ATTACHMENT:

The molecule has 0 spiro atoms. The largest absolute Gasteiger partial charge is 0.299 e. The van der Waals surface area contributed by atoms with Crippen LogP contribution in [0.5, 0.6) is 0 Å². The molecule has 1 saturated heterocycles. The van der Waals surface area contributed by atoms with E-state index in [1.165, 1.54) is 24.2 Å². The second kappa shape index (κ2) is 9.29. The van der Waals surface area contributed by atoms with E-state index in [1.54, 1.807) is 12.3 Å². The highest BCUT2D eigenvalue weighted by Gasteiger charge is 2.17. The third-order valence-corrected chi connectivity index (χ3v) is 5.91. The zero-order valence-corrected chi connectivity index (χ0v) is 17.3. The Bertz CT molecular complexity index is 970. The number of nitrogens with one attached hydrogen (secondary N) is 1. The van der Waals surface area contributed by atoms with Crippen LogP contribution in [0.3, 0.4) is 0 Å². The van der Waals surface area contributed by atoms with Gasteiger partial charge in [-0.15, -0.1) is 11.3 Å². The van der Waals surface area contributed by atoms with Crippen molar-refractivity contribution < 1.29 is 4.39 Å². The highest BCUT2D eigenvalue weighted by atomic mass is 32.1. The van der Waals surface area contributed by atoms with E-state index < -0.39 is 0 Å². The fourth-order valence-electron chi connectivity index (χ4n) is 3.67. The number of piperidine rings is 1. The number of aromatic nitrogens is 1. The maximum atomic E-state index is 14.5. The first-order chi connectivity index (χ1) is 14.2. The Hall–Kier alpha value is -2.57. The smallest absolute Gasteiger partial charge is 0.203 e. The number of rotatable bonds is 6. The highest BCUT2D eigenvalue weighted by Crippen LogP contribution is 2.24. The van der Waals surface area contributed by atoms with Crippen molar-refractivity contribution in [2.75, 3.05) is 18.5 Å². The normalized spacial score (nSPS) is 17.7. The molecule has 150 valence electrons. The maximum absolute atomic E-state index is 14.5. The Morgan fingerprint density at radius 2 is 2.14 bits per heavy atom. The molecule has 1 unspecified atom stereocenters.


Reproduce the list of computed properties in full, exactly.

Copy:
The molecule has 0 spiro atoms. The largest absolute Gasteiger partial charge is 0.299 e. The van der Waals surface area contributed by atoms with Crippen LogP contribution in [0.5, 0.6) is 0 Å². The molecule has 1 saturated heterocycles. The van der Waals surface area contributed by atoms with E-state index in [1.165, 1.54) is 24.2 Å². The second kappa shape index (κ2) is 9.29. The van der Waals surface area contributed by atoms with E-state index in [1.54, 1.807) is 12.3 Å². The highest BCUT2D eigenvalue weighted by Gasteiger charge is 2.17. The third-order valence-corrected chi connectivity index (χ3v) is 5.91. The zero-order valence-corrected chi connectivity index (χ0v) is 17.3. The Bertz CT molecular complexity index is 970. The number of nitrogens with one attached hydrogen (secondary N) is 1. The van der Waals surface area contributed by atoms with Crippen LogP contribution in [0.3, 0.4) is 0 Å². The van der Waals surface area contributed by atoms with Gasteiger partial charge in [-0.15, -0.1) is 11.3 Å². The van der Waals surface area contributed by atoms with Crippen molar-refractivity contribution < 1.29 is 4.39 Å². The highest BCUT2D eigenvalue weighted by atomic mass is 32.1. The van der Waals surface area contributed by atoms with E-state index < -0.39 is 0 Å². The fourth-order valence-electron chi connectivity index (χ4n) is 3.67. The number of piperidine rings is 1. The number of aromatic nitrogens is 1. The maximum atomic E-state index is 14.5. The first-order chi connectivity index (χ1) is 14.2. The Hall–Kier alpha value is -2.57. The smallest absolute Gasteiger partial charge is 0.203 e. The number of rotatable bonds is 6. The highest BCUT2D eigenvalue weighted by Crippen LogP contribution is 2.24. The van der Waals surface area contributed by atoms with Crippen molar-refractivity contribution in [2.75, 3.05) is 18.5 Å². The normalized spacial score (nSPS) is 17.7. The molecule has 150 valence electrons. The maximum absolute atomic E-state index is 14.5. The Morgan fingerprint density at radius 2 is 2.14 bits per heavy atom. The molecule has 1 unspecified atom stereocenters.